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Making It Work

Getting More Milk When Pumping

From: NEW BEGINNINGS, Vol. 13 No. 4, July-August 1996, pp. 118-20

We provide articles from our publications from previous years for reference for our Leaders and members. Readers are cautioned to remember that research and medical information change over time.

"Making It Work" is a regular feature of the magazine NEW BEGINNINGS, published bimonthly by La Leche League International. In this column, suggestions are offered by readers of NEW BEGINNINGS to help mothers who wish to combine breastfeeding and working. Various points of view are presented. Not all of the information may be pertinent to your family's lifestyle. This information is general in nature, and not intended to be advice, medical or otherwise.


I've been pumping milk regularly at work for several weeks and have been collecting six to eight ounces each time. Lately, however, I am able to pump only four to six ounces. I do not want to begin leaving formula for my son while I'm away, but will soon need to if I cannot begin pumping more milk. What can I do to get more milk when I pump?


You don't mention the age of your son, how many hours and days you are working outside the home, what type of pump you're using, or how often you are currently pumping. There could be many reasons why you're noticing a decrease in your milk supply. The following tips may be helpful:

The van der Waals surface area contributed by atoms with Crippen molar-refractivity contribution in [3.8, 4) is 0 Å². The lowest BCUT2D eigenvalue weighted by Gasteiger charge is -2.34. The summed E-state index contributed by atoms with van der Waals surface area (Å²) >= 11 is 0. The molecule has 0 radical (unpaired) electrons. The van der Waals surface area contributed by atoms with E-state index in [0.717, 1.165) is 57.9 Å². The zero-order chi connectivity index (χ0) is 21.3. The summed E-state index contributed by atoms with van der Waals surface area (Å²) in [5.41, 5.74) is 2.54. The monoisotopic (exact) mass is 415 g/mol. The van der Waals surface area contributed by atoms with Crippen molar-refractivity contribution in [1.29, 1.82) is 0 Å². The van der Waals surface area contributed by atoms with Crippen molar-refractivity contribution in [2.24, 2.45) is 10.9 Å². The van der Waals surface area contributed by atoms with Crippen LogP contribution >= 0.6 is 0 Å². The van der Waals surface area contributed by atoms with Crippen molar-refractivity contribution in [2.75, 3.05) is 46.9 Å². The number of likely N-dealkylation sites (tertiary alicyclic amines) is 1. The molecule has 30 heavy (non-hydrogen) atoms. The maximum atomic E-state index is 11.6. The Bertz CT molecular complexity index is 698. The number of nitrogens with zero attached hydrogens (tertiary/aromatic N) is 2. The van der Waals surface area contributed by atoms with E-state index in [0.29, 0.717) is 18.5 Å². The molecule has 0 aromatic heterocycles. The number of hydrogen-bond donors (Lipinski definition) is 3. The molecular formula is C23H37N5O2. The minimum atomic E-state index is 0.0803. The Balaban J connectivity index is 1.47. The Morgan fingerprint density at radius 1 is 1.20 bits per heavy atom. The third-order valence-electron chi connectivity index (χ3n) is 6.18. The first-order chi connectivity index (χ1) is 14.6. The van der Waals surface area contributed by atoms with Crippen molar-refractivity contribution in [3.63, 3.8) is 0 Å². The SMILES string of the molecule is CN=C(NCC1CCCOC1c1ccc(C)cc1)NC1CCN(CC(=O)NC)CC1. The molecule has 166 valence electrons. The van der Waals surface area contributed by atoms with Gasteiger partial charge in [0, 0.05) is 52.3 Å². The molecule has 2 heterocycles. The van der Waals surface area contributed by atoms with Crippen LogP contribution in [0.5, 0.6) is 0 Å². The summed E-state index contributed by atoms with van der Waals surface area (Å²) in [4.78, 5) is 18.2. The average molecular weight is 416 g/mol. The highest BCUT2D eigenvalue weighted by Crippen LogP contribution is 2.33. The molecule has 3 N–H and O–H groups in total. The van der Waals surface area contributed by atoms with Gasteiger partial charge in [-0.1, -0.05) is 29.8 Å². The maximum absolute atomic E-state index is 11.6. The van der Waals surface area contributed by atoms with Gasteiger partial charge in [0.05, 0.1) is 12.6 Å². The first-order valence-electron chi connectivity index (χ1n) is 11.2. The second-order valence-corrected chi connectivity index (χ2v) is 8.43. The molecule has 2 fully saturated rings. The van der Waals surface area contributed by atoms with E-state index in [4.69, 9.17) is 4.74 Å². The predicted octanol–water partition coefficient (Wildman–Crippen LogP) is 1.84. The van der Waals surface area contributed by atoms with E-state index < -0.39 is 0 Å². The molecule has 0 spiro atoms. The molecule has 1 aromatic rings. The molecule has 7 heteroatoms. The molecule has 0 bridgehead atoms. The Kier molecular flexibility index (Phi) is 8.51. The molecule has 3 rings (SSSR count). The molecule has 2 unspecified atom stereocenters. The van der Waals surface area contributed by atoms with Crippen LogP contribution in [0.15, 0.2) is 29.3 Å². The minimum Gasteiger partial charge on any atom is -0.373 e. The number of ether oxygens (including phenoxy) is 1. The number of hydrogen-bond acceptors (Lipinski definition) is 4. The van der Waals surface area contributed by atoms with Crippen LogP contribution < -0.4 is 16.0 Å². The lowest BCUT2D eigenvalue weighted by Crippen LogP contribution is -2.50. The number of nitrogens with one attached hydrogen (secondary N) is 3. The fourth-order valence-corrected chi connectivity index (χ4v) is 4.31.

1. Pump both breasts simultaneously using a fully automated hospital grade electric pump.
  2. Increase the frequency of pumping times by shortening the interval between pumping times instead of increasing the duration of pumping (e.g., pump three times for 15-20 minutes versus two times for 30 minutes if you're away 8-10 hours). This way you're pumping about the same number of total minutes, but you're stimulating your breasts more frequently, which triggers milk production.
  3. Incorporate the "Massage-Stroke-Shake" (M-S-S) technique as taught by Chele Marmet, an LLL Leader and co-Director of the Lactation Institute in Encino, California, USA: Double-pump for 5 to 7 minutes. Stop. Massage both breasts simultaneously in a circular motion similar to a breast self-exam. Stroke both breasts all the way around from the chest wall to the tip of the nipple in a straight line using only your fingertips. Then cup each breast with your hand, lean forward, and gently shake your breasts. Repeat by pumping another 5-7 minutes and M-S-S. Finish by pumping 5-7 minutes.
    If your pump parts include a flange insert for a smaller areola, use the inserts for the middle pumping to stimulate the areola and the milk sinuses located behind the nipple. The hands-on, M-S-S technique stimulates an increase in prolactin levels, which in turn increases milk production.
    Mothers whom I've helped to use this technique report an increase in milk pumped in a short amount of time.
  4. Whenever you are with your son, breastfeed! There's nothing more effective in removing milk from your breast than your baby looking up at you, smiling, with milk dribbling from the sides of his mouth!

Susan Condon
San Francisco CA USA